So, we're probably all pretty aware of the Tower of Hanoi problem.

To recap, you have three stacks, two are empty, and one has n plates on it, each plate has a number on it from 1 to n and the plates are in order, with 1 at the top. A move consists of taking the plate on top of one stack and putting it on the top of another stack, and is only legal if the receiving stack is empty or the plate on the top of the stack has a greater number on it than the moving plate. The question is then: How many moves are required to rearrange the plates, so that they are all resting on a stack different from the stack they start on?

Variant: If there are 4 stacks, how many moves does it take? if there are k stacks?

[I don't have an answer atm]

## Tower of Hanoi Variant

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- jestingrabbit
- Factoids are just Datas that haven't grown up yet
**Posts:**5967**Joined:**Tue Nov 28, 2006 9:50 pm UTC**Location:**Sydney

### Tower of Hanoi Variant

ameretrifle wrote:Magic space feudalism is therefore a viable idea.

### Re: Tower of Hanoi Variant

There's a very detailed book "The Tower of Hanoi - Myths and Maths" from 2013 which has a whole chapter devoted to this.

The four-peg version is also called Reve's Puzzle, given that name by H.E. Dudeney who was the first to write about this generalization in his 1908 Canterbury Puzzles.

There is a general solution for k pegs which is now known to be optimal for k=4, but this was apparently only proven in 2014, after that Hanoi book was published. (EDIT: The second edition came out this year and has been updated with this result.)

You can think about transferring n discs from peg A to peg D recursively as follows:

1. First transfer m<n discs from A to C (using all 4 pegs).

2. Use the classic 3-peg Hanoi solution to transfer the remaining n-m discs from A to D using peg B (and ignoring peg C completely).

3. Transfer m discs from C to D (using all 4 pegs).

This generalises in an obvious way for larger number numbers of pegs k, defining a solution in terms of solutions with k-1 pegs.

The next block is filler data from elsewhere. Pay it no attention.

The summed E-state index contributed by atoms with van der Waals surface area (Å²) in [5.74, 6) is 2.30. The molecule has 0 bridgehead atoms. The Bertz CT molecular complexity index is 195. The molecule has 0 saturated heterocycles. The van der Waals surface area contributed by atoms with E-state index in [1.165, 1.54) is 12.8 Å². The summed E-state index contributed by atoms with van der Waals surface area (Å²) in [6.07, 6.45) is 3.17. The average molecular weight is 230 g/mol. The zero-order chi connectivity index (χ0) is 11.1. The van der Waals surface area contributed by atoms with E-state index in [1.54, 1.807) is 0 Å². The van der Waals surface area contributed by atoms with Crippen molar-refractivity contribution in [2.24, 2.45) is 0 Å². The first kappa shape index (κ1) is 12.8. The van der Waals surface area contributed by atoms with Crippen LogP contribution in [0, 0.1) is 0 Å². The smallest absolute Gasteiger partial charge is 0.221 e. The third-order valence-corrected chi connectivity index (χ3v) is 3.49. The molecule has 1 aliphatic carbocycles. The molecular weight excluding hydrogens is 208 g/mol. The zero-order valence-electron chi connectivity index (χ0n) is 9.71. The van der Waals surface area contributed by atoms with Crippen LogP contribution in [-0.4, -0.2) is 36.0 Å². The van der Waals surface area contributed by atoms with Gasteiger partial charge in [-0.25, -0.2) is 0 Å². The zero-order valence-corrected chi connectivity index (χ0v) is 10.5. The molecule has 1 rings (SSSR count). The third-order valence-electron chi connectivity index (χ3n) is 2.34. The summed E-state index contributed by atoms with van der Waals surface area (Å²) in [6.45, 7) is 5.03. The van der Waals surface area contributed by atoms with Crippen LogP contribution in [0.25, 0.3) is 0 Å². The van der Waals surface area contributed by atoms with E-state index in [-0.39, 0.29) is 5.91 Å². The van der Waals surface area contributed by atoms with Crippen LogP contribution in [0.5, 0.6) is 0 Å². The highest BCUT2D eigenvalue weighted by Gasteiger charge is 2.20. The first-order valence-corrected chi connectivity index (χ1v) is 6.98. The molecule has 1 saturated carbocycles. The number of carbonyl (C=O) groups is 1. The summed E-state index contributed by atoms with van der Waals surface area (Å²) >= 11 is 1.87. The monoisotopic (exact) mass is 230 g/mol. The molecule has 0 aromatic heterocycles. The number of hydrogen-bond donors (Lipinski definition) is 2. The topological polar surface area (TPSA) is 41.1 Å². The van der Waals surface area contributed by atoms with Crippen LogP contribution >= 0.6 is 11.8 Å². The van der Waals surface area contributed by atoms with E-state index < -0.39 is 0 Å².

You now only have to figure out which value of m to use for each number of discs n. Of course you choose whichever leads to the fewest moves. The optimal choice of m is not always unique. For the Reve's puzzle, k=4, we have:

n: m

0: 0

1: 0

2: 1, 0

3: 1

4: 2, 1

5: 3, 2

6: 3

7: 4, 3

8: 5, 4

9: 6, 5

10: 6

11: 7, 6

This is the Frame-Stewart algorithm. It turns out that the solution that this produces for k=4 can also be viewed in a different way as two nested levels of standard Hanoi. Take for example a 10-disc tower. Split it into four sections - disc 1, discs 2-3, discs 4-6, discs 7-10 - which can be considered "superdiscs". Apply the classic 3-peg Hanoi solution for n=4 to these four superdiscs, moving them from A to D using peg B. Each time you need to move a superdisc peg C will be empty, so you can move the individual discs that comprise the superdisc by using the standard Hanoi solution with peg C as the spare peg.

Here is the OEIS entry for Reve's puzzle solution lengths with this algorithm. It has several further references.

The four-peg version is also called Reve's Puzzle, given that name by H.E. Dudeney who was the first to write about this generalization in his 1908 Canterbury Puzzles.

There is a general solution for k pegs which is now known to be optimal for k=4, but this was apparently only proven in 2014, after that Hanoi book was published. (EDIT: The second edition came out this year and has been updated with this result.)

You can think about transferring n discs from peg A to peg D recursively as follows:

1. First transfer m<n discs from A to C (using all 4 pegs).

2. Use the classic 3-peg Hanoi solution to transfer the remaining n-m discs from A to D using peg B (and ignoring peg C completely).

3. Transfer m discs from C to D (using all 4 pegs).

This generalises in an obvious way for larger number numbers of pegs k, defining a solution in terms of solutions with k-1 pegs.

You now only have to figure out which value of m to use for each number of discs n. Of course you choose whichever leads to the fewest moves. The optimal choice of m is not always unique. For the Reve's puzzle, k=4, we have:

n: m

0: 0

1: 0

2: 1, 0

3: 1

4: 2, 1

5: 3, 2

6: 3

7: 4, 3

8: 5, 4

9: 6, 5

10: 6

11: 7, 6

This is the Frame-Stewart algorithm. It turns out that the solution that this produces for k=4 can also be viewed in a different way as two nested levels of standard Hanoi. Take for example a 10-disc tower. Split it into four sections - disc 1, discs 2-3, discs 4-6, discs 7-10 - which can be considered "superdiscs". Apply the classic 3-peg Hanoi solution for n=4 to these four superdiscs, moving them from A to D using peg B. Each time you need to move a superdisc peg C will be empty, so you can move the individual discs that comprise the superdisc by using the standard Hanoi solution with peg C as the spare peg.

Here is the OEIS entry for Reve's puzzle solution lengths with this algorithm. It has several further references.

- jestingrabbit
- Factoids are just Datas that haven't grown up yet
**Posts:**5967**Joined:**Tue Nov 28, 2006 9:50 pm UTC**Location:**Sydney

### Re: Tower of Hanoi Variant

I thought it was pretty deep when I was working on it, but I had no idea I was suggesting an open problem. Thanks for the rundown jaap.

ameretrifle wrote:Magic space feudalism is therefore a viable idea.

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